And that's where we find Steve Harmon: 16 years old and on trial for murder. His parents' hearts break as they watch the drama unfold from their seats in the back of the courtroom. Did Steve serve as the lookout when Bobo Evans and James King robbed the drugstore and then killed the store's owner in the commotion? Or was he just in the wrong place at the wrong time? Is he being framed by a couple of losers he used to call friends? In the tension-filled courtroom, reality begins to blur for Steve. How on earth did he get here? Is he a monster?
Walter Dean Myers's new novel will shock, disturb, awaken, and inspire.
Cathy Young is the founder of www.read-this.com, which specializes in creating web sites for authors, illustrators, and publishers.
To quote KLIATT's Jan. 2001 review of the Listening Library/Random House audiobook edition of this title: Written by the central character, Steve Harmon, in the form of a screenplay for a movie, this ... follows the 16-year-old from the time he is arrested for felony murder through his trial. A drugstore owner in Harlem is killed as two men rob his store. Steve is accused of being the "lookout" for the robbers, all experienced criminals. He is implicated because of a deal the felons make to reduce their sentences in this crime. Steve, one of the "monsters" of the title, has a loving family and a caring, experienced lawyer.... Depictions of what jail offers younger accused these days are graphic, but accurate and honest... (winner of the Michael L. Printz Award for Excellence in Young Adult Literature; a Coretta Scott King Award Honor Book; and a National Book Award Finalist.) KLIATT Codes: JSA*Exceptional book, recommended for junior and senior high school students, advanced students, and adults. 1999, HarperTempest, 282p. 18cm. 98-40958., $6.95. Ages 13 to adult. Reviewer: Jean Palmer; KLIATT , July 2001 (Vol. 35, No. 4)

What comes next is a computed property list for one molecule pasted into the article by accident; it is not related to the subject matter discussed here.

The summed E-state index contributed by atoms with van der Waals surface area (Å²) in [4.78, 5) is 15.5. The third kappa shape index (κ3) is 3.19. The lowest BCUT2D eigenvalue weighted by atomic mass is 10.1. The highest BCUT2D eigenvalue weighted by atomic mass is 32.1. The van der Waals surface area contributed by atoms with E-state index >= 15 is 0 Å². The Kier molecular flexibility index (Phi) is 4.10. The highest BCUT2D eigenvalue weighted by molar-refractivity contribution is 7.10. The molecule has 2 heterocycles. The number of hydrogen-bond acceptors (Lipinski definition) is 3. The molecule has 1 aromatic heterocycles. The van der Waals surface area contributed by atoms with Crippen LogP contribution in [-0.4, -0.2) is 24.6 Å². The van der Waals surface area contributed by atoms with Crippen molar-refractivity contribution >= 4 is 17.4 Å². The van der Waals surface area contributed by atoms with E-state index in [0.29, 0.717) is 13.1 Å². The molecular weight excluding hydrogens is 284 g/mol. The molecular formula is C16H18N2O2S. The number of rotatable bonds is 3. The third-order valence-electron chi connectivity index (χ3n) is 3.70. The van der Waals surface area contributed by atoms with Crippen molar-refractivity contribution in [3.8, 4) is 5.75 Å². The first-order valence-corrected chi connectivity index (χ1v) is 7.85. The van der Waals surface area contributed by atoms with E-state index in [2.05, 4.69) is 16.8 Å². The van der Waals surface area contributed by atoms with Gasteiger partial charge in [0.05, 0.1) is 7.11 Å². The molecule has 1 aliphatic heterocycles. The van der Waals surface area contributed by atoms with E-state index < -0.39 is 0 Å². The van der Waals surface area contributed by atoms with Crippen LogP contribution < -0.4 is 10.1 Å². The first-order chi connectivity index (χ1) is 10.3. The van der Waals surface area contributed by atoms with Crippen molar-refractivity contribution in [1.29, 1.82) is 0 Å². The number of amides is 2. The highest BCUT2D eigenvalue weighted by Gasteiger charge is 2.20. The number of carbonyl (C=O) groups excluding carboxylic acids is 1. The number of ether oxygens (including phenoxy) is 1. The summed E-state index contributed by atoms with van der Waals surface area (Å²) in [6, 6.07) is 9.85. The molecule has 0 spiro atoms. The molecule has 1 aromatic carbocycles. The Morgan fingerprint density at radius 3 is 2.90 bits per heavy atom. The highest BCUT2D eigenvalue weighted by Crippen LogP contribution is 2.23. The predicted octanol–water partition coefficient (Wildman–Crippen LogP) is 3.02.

Children's Literature - Sharon Salluzzo
Sixteen-year-old Steve Harmon has been charged as an adult accomplice to murder. Steve resorts to his passion for filmmaking to put some order to and make some sense of his ordeal; his trial is presented as a movie. The reader feels his panic over the possibility of spending life in prison and his fears of being beaten and sexually abused there. The attorneys present their cases before the jury and the drama builds just as it would in a movie. Steve feels the surrealism of the stark reality he is facing. The reader is drawn into the trial, trying to determine, as is Steve himself, if he is the Monster that the prosecutor says he is, or a victim of circumstance. The film script concept works well on many levels. The illustrations, intermittently placed, present Steve in various ways: photos with his mother, on the drugstore surveillance camera, in a courtroom drawing, and in his mug shots. They give an added sense of reality to the narrative. This is a powerful, intense, thought-provoking story. It is great for discussions about the judicial system, pre-judging, self-perception, parent-child relationships and our prison system.
School Library Journal